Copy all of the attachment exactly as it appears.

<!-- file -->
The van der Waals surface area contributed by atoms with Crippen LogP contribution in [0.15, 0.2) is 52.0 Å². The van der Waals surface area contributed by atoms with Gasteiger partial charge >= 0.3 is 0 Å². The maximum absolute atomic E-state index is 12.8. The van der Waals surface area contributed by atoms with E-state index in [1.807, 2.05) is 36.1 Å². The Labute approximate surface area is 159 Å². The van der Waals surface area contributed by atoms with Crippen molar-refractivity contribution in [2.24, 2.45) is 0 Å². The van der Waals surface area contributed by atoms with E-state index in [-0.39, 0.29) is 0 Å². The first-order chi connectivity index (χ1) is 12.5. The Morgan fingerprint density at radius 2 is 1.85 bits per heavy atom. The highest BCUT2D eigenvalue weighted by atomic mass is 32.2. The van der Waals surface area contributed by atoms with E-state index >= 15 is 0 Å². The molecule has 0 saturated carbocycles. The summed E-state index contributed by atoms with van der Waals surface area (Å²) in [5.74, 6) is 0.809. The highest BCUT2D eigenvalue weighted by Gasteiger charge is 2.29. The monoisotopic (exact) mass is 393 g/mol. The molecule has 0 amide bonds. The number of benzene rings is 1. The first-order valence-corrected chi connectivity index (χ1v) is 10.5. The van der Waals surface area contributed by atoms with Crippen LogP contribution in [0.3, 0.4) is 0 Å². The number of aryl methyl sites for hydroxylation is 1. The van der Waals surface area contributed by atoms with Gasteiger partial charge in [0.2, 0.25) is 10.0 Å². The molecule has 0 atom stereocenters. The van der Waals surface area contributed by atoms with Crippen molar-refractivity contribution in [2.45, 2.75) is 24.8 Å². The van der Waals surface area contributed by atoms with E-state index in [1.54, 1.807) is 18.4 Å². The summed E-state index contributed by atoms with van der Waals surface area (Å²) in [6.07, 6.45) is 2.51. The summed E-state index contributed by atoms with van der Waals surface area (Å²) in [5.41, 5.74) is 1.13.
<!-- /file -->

The van der Waals surface area contributed by atoms with Crippen LogP contribution in [0.15, 0.2) is 52.0 Å². The van der Waals surface area contributed by atoms with Gasteiger partial charge >= 0.3 is 0 Å². The maximum absolute atomic E-state index is 12.8. The van der Waals surface area contributed by atoms with E-state index in [1.807, 2.05) is 36.1 Å². The Labute approximate surface area is 159 Å². The van der Waals surface area contributed by atoms with Crippen molar-refractivity contribution in [2.24, 2.45) is 0 Å². The van der Waals surface area contributed by atoms with E-state index in [-0.39, 0.29) is 0 Å². The first-order chi connectivity index (χ1) is 12.5. The Morgan fingerprint density at radius 2 is 1.85 bits per heavy atom. The highest BCUT2D eigenvalue weighted by atomic mass is 32.2. The van der Waals surface area contributed by atoms with E-state index >= 15 is 0 Å². The molecule has 0 saturated carbocycles. The summed E-state index contributed by atoms with van der Waals surface area (Å²) in [5.74, 6) is 0.809. The highest BCUT2D eigenvalue weighted by Gasteiger charge is 2.29. The monoisotopic (exact) mass is 393 g/mol. The molecule has 0 amide bonds. The number of benzene rings is 1. The first-order valence-corrected chi connectivity index (χ1v) is 10.5. The van der Waals surface area contributed by atoms with Crippen LogP contribution in [0.3, 0.4) is 0 Å². The number of aryl methyl sites for hydroxylation is 1. The van der Waals surface area contributed by atoms with Gasteiger partial charge in [0.2, 0.25) is 10.0 Å². The molecule has 0 atom stereocenters. The van der Waals surface area contributed by atoms with Crippen molar-refractivity contribution in [2.45, 2.75) is 24.8 Å². The van der Waals surface area contributed by atoms with E-state index in [1.54, 1.807) is 18.4 Å². The summed E-state index contributed by atoms with van der Waals surface area (Å²) in [6.07, 6.45) is 2.51. The summed E-state index contributed by atoms with van der Waals surface area (Å²) in [5.41, 5.74) is 1.13.